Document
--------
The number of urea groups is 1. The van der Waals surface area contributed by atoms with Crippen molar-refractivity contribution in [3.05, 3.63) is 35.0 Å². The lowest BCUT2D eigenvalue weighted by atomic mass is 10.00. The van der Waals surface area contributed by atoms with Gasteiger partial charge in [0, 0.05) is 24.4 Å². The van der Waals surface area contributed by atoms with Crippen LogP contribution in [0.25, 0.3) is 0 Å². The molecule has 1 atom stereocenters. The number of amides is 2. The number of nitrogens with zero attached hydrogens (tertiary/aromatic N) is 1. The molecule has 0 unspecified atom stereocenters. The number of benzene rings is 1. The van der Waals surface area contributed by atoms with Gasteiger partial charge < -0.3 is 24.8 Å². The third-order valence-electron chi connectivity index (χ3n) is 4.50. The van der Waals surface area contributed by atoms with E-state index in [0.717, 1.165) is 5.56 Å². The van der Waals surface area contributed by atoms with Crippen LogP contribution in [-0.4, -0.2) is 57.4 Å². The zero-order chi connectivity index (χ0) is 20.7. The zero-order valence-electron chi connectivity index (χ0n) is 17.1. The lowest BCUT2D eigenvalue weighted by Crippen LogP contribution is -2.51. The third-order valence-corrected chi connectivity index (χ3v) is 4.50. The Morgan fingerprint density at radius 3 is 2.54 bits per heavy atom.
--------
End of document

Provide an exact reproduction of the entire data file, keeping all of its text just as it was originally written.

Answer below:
The number of urea groups is 1. The van der Waals surface area contributed by atoms with Crippen molar-refractivity contribution in [3.05, 3.63) is 35.0 Å². The lowest BCUT2D eigenvalue weighted by atomic mass is 10.00. The van der Waals surface area contributed by atoms with Gasteiger partial charge in [0, 0.05) is 24.4 Å². The van der Waals surface area contributed by atoms with Crippen LogP contribution in [0.25, 0.3) is 0 Å². The molecule has 1 atom stereocenters. The number of amides is 2. The number of nitrogens with zero attached hydrogens (tertiary/aromatic N) is 1. The molecule has 0 unspecified atom stereocenters. The number of benzene rings is 1. The van der Waals surface area contributed by atoms with Gasteiger partial charge < -0.3 is 24.8 Å². The third-order valence-electron chi connectivity index (χ3n) is 4.50. The van der Waals surface area contributed by atoms with E-state index in [0.717, 1.165) is 5.56 Å². The van der Waals surface area contributed by atoms with Crippen LogP contribution in [-0.4, -0.2) is 57.4 Å². The zero-order chi connectivity index (χ0) is 20.7. The zero-order valence-electron chi connectivity index (χ0n) is 17.1. The lowest BCUT2D eigenvalue weighted by Crippen LogP contribution is -2.51. The third-order valence-corrected chi connectivity index (χ3v) is 4.50. The Morgan fingerprint density at radius 3 is 2.54 bits per heavy atom.